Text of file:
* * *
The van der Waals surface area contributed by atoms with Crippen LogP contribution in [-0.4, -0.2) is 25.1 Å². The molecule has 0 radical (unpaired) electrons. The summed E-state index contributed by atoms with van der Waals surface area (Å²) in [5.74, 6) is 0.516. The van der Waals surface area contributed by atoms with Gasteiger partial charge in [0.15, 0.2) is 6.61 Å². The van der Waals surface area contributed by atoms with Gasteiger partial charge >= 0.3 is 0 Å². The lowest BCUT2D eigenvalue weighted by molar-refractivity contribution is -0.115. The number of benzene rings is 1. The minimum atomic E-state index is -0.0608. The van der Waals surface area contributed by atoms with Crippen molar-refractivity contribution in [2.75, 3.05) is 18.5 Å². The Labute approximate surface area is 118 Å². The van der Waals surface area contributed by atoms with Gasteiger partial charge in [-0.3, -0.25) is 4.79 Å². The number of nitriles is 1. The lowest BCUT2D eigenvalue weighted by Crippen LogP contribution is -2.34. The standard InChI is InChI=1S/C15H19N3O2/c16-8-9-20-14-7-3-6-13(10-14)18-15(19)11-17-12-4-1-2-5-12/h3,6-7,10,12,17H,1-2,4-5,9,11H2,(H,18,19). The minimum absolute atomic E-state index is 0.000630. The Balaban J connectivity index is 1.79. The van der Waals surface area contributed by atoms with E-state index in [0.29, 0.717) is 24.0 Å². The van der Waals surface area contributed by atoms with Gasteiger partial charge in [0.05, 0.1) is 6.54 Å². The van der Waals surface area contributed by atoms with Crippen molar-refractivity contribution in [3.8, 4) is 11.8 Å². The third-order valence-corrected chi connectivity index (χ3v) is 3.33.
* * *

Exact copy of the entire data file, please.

The van der Waals surface area contributed by atoms with Crippen LogP contribution in [-0.4, -0.2) is 25.1 Å². The molecule has 0 radical (unpaired) electrons. The summed E-state index contributed by atoms with van der Waals surface area (Å²) in [5.74, 6) is 0.516. The van der Waals surface area contributed by atoms with Gasteiger partial charge in [0.15, 0.2) is 6.61 Å². The van der Waals surface area contributed by atoms with Gasteiger partial charge >= 0.3 is 0 Å². The lowest BCUT2D eigenvalue weighted by molar-refractivity contribution is -0.115. The number of benzene rings is 1. The minimum atomic E-state index is -0.0608. The van der Waals surface area contributed by atoms with Crippen molar-refractivity contribution in [2.75, 3.05) is 18.5 Å². The Labute approximate surface area is 118 Å². The van der Waals surface area contributed by atoms with Gasteiger partial charge in [-0.3, -0.25) is 4.79 Å². The number of nitriles is 1. The lowest BCUT2D eigenvalue weighted by Crippen LogP contribution is -2.34. The standard InChI is InChI=1S/C15H19N3O2/c16-8-9-20-14-7-3-6-13(10-14)18-15(19)11-17-12-4-1-2-5-12/h3,6-7,10,12,17H,1-2,4-5,9,11H2,(H,18,19). The minimum absolute atomic E-state index is 0.000630. The Balaban J connectivity index is 1.79. The van der Waals surface area contributed by atoms with E-state index in [0.29, 0.717) is 24.0 Å². The van der Waals surface area contributed by atoms with Gasteiger partial charge in [0.05, 0.1) is 6.54 Å². The van der Waals surface area contributed by atoms with Crippen molar-refractivity contribution in [3.8, 4) is 11.8 Å². The third-order valence-corrected chi connectivity index (χ3v) is 3.33.